Nuclear Power and Mexico's Energy Autonomy

Juan Jazo
February 28, 2019

Submitted as coursework for PH241, Stanford University, Winter 2018


Fig. 1: Photo of the Laguna Verde Power Station. (Source: Wikimedia Commons)

The Mexican energy sector is an unlikely candidate for the widespread adoption of nuclear energy for a number of reasons. Mexico's large oil reserves have long eliminated the need for the development of alternate energy programs, and unfortunately, this has led to dependence on fossil fuels as well as unchecked air pollution choking many of the countries cities and industrial centers. However, this may soon change as critical policy changes have created increased incentives for investment in clean energy. Due to a desire at the political level to make Mexico's energy sector more robust and reduce harmful carbon emissions, Mexico passed the Energy Transition Law in 2015, which set aggressive targets for increasing Mexico's clean energy production. [1] The law outlines percentages of total energy production that is to come from low-carbon energy sources like wind, solar, and nuclear power production, setting ambitious goals like 35% of total energy production coming from these sources by 2024. [1] This climate lays an exceptionally appropriate foundation for increasing development of Mexico's nuclear energy sector, which currently only has a single nuclear reactor in operation (see Fig. 1) at the Laguna-Verde Power Station in Veracruz, MX.

Brief History of Nuclear Energy in Mexico

Nuclear power is not a predominant supplier of energy in Latin America and the adoption of nuclear technology in Mexico has been slow. [2] The country has just two nuclear reactors which are located at the Laguna Verde Power Station off the coast of Veracruz, Mexico. [3] The plant began operating in 1995, and each reactor currently produces approximately 682 MW of electricity, accounting for 4% of Mexico's total energy generation and providing energy to around 4 million people a year. [2] Although nuclear energy has not had a historic presence in Mexico, the Laguna Verde Power Station provides a successful example of how nuclear energy can be a candidate for powering Mexico in coming decades.

Future of Nuclear Development

Mexico's reliance on fossil fuels poses a threat to the countries economic stability, and consequentially, policy changes throughout the last decade reflect this desire to diversify the countries energy portfolio. The countries government has clearly defined its goals pushing for renewable energy in the aforementioned Energy Transition Act of 2015 and nuclear energy is considered to be a competitive fuel source moving forward. [3] Nuclear energy is also attractive because it is not subject to the same volatility affecting fossil fuel prices, which is a reason nuclear power has been included in Mexico's National Electric System Development Program (NESDP). [3] Recently, the Mexican government has been considering adding additional reactors the Laguna Verde power station, which would help expand Mexico's nuclear capacity and bring more clean energy to people around the country. [4] Ultimately, economic incentives are the primary forces behind energy policy and at the moment natural gas and coal plants are cheap and reliable options for powering Mexico, which explains nuclear energy's slow growth. However, with Mexicos new energy and emission initiatives, the groundwork has been set for nuclear energy to soon become an integral element in powering the country.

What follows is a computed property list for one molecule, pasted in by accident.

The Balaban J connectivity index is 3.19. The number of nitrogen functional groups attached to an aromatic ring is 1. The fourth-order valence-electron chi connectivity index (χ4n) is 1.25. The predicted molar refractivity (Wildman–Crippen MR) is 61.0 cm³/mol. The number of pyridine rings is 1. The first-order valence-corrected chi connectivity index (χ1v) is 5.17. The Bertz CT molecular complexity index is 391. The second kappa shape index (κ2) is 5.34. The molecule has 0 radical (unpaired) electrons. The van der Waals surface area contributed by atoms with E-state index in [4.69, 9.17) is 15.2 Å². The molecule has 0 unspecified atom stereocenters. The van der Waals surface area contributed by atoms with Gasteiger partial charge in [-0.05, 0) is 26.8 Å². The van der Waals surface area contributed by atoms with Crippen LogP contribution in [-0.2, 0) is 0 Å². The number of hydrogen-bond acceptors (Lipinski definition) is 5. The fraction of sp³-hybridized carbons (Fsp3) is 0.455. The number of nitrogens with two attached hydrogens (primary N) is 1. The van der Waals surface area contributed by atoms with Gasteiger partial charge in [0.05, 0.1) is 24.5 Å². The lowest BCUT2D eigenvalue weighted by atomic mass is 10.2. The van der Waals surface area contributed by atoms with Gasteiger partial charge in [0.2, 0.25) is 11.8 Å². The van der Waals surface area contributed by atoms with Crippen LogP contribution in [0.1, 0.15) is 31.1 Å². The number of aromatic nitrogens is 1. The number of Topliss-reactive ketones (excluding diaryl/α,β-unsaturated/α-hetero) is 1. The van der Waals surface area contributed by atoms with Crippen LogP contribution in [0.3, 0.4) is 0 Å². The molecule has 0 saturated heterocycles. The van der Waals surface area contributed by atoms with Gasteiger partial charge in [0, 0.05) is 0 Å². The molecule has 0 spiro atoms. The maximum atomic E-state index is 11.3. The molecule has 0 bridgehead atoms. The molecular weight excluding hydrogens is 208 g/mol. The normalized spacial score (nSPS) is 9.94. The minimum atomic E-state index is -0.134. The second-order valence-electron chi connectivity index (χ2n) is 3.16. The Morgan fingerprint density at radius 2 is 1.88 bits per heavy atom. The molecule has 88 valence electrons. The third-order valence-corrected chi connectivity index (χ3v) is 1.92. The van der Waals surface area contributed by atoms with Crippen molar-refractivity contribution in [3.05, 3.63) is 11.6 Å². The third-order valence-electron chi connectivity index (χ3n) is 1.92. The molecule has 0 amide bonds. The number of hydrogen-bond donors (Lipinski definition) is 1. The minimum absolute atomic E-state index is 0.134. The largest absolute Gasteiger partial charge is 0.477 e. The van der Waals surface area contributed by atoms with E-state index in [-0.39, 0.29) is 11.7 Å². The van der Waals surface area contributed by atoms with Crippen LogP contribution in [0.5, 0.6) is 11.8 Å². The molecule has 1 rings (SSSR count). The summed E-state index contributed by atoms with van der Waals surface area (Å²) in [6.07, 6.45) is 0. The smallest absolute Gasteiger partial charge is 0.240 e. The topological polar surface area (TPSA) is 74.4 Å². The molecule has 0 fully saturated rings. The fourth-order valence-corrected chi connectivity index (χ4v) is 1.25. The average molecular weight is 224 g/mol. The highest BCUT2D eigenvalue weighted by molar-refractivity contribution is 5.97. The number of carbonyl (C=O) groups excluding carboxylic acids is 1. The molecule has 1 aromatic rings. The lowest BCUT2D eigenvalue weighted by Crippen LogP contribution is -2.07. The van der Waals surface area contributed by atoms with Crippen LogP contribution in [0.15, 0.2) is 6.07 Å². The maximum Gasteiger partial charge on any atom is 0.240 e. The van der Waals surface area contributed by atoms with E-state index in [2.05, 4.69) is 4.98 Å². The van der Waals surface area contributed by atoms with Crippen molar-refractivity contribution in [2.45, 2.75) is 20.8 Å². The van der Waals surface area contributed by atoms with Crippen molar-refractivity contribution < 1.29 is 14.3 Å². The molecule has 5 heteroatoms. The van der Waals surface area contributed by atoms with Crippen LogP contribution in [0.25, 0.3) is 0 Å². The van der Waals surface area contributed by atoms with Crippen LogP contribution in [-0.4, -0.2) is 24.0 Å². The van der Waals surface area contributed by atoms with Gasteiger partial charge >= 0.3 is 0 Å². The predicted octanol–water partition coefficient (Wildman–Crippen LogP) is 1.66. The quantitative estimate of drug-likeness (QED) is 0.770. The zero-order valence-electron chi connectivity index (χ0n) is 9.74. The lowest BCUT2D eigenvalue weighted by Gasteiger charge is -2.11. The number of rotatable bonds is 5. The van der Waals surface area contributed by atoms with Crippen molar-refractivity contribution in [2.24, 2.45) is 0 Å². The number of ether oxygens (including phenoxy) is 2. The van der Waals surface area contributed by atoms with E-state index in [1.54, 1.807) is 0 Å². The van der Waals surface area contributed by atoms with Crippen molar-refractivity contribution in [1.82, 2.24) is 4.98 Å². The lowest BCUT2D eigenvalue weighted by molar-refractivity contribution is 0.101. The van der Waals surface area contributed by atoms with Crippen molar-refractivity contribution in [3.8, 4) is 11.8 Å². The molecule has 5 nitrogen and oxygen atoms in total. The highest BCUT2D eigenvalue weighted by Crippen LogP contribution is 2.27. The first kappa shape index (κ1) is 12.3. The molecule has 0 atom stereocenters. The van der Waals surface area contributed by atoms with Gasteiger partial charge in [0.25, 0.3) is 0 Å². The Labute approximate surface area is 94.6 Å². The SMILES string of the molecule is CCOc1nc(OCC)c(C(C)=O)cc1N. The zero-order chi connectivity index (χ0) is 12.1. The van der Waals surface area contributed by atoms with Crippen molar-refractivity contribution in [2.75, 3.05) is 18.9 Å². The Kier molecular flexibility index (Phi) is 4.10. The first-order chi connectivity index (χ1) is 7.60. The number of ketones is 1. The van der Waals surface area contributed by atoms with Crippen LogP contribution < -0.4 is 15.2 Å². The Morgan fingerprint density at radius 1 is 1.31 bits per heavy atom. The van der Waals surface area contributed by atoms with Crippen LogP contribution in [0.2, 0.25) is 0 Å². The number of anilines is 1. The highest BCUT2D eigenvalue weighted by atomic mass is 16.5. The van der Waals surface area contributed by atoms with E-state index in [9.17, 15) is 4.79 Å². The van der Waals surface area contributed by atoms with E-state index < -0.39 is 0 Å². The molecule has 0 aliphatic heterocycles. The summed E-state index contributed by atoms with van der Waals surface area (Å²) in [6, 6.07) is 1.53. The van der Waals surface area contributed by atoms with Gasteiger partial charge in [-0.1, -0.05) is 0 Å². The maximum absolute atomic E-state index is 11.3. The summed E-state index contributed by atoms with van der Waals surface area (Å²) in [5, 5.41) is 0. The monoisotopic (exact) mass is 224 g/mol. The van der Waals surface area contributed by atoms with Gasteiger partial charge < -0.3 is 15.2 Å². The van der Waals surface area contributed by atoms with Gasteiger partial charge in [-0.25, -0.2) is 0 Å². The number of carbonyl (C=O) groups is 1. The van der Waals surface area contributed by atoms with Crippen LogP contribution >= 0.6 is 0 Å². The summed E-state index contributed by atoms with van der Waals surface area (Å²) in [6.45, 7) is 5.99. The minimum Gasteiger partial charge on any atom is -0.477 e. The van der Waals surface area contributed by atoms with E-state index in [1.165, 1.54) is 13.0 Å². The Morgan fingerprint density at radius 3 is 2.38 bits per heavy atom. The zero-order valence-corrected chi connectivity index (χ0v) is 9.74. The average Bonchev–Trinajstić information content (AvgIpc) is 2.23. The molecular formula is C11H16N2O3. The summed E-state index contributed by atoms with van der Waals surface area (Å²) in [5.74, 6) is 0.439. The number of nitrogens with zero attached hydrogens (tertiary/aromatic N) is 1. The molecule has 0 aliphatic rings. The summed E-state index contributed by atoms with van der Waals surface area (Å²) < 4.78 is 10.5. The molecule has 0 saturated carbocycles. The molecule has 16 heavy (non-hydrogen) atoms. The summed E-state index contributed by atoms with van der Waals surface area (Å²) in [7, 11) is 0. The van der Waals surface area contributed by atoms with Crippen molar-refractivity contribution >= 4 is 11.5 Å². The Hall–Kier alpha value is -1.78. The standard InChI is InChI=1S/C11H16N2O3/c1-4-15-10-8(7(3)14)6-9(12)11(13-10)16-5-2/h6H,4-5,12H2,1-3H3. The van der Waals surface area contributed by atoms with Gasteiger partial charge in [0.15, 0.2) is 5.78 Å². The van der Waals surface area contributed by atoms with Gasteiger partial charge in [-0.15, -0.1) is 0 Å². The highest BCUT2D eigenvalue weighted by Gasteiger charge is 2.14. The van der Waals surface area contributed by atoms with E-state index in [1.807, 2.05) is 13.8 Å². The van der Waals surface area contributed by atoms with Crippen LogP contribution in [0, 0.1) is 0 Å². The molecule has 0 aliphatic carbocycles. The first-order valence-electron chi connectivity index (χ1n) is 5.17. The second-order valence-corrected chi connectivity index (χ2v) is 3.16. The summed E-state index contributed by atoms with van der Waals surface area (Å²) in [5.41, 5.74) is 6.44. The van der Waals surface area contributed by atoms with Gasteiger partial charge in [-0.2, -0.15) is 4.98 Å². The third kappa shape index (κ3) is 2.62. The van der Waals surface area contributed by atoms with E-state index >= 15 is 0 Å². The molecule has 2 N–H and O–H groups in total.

© Juan Jazo. The author warrants that the work is the author's own and that Stanford University provided no input other than typesetting and referencing guidelines. The author grants permission to copy, distribute and display this work in unaltered form, with attribution to the author, for noncommercial purposes only. All other rights, including commercial rights, are reserved to the author.


[1] "Ley de Transición Energética," Diario Oficial de la Federación, 24 Dec 15. [Executive Order that Enacts the Energy Transition Act, published in the Federal Gazette of December 24, 2015].

[2] S. Squassoni, "Nuclear: Latin American Revival," America's Quarterly (Winter 2009).

[3] "2016 Top Markets Report, Civil Nuclear, Country Case Study: Mexico," U.S. International Trade Administration, 2016.

[4] A. Barrera, "Mexico Eyes Construction of Two New Nuclear Reactors - Official," Reuters, 24 Sep 15.